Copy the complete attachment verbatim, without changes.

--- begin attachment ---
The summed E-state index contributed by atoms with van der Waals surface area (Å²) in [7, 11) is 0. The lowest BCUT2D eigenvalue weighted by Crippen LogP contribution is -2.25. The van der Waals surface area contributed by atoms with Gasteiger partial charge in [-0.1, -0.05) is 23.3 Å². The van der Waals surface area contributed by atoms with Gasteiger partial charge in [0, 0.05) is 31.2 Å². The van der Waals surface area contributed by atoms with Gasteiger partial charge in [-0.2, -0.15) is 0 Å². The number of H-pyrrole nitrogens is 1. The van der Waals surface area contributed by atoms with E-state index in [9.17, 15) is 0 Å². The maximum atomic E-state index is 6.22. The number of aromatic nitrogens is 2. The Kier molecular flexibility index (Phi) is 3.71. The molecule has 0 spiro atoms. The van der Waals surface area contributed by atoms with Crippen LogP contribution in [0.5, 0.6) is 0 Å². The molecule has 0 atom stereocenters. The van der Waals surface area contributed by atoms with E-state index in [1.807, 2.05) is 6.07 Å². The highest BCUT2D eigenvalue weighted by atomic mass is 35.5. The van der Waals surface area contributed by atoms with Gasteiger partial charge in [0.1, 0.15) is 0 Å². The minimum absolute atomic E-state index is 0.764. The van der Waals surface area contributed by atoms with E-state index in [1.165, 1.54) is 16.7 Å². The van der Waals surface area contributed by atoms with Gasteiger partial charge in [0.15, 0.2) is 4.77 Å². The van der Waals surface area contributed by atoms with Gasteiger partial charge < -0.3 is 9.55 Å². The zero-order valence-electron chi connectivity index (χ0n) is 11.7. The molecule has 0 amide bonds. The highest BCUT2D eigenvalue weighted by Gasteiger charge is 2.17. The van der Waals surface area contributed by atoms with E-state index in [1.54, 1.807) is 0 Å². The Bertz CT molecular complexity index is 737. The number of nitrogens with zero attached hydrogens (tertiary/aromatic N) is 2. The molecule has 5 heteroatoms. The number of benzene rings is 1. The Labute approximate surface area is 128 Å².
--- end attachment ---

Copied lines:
The summed E-state index contributed by atoms with van der Waals surface area (Å²) in [7, 11) is 0. The lowest BCUT2D eigenvalue weighted by Crippen LogP contribution is -2.25. The van der Waals surface area contributed by atoms with Gasteiger partial charge in [-0.1, -0.05) is 23.3 Å². The van der Waals surface area contributed by atoms with Gasteiger partial charge in [0, 0.05) is 31.2 Å². The van der Waals surface area contributed by atoms with Gasteiger partial charge in [-0.2, -0.15) is 0 Å². The number of H-pyrrole nitrogens is 1. The van der Waals surface area contributed by atoms with E-state index in [9.17, 15) is 0 Å². The maximum atomic E-state index is 6.22. The number of aromatic nitrogens is 2. The Kier molecular flexibility index (Phi) is 3.71. The molecule has 0 spiro atoms. The van der Waals surface area contributed by atoms with Crippen LogP contribution in [0.5, 0.6) is 0 Å². The molecule has 0 atom stereocenters. The van der Waals surface area contributed by atoms with E-state index in [1.807, 2.05) is 6.07 Å². The highest BCUT2D eigenvalue weighted by atomic mass is 35.5. The van der Waals surface area contributed by atoms with Gasteiger partial charge in [0.1, 0.15) is 0 Å². The minimum absolute atomic E-state index is 0.764. The van der Waals surface area contributed by atoms with E-state index in [1.165, 1.54) is 16.7 Å². The van der Waals surface area contributed by atoms with Gasteiger partial charge in [0.15, 0.2) is 4.77 Å². The van der Waals surface area contributed by atoms with Gasteiger partial charge < -0.3 is 9.55 Å². The zero-order valence-electron chi connectivity index (χ0n) is 11.7. The molecule has 0 amide bonds. The highest BCUT2D eigenvalue weighted by Gasteiger charge is 2.17. The van der Waals surface area contributed by atoms with E-state index in [1.54, 1.807) is 0 Å². The Bertz CT molecular complexity index is 737. The number of nitrogens with zero attached hydrogens (tertiary/aromatic N) is 2. The molecule has 5 heteroatoms. The number of benzene rings is 1. The Labute approximate surface area is 128 Å².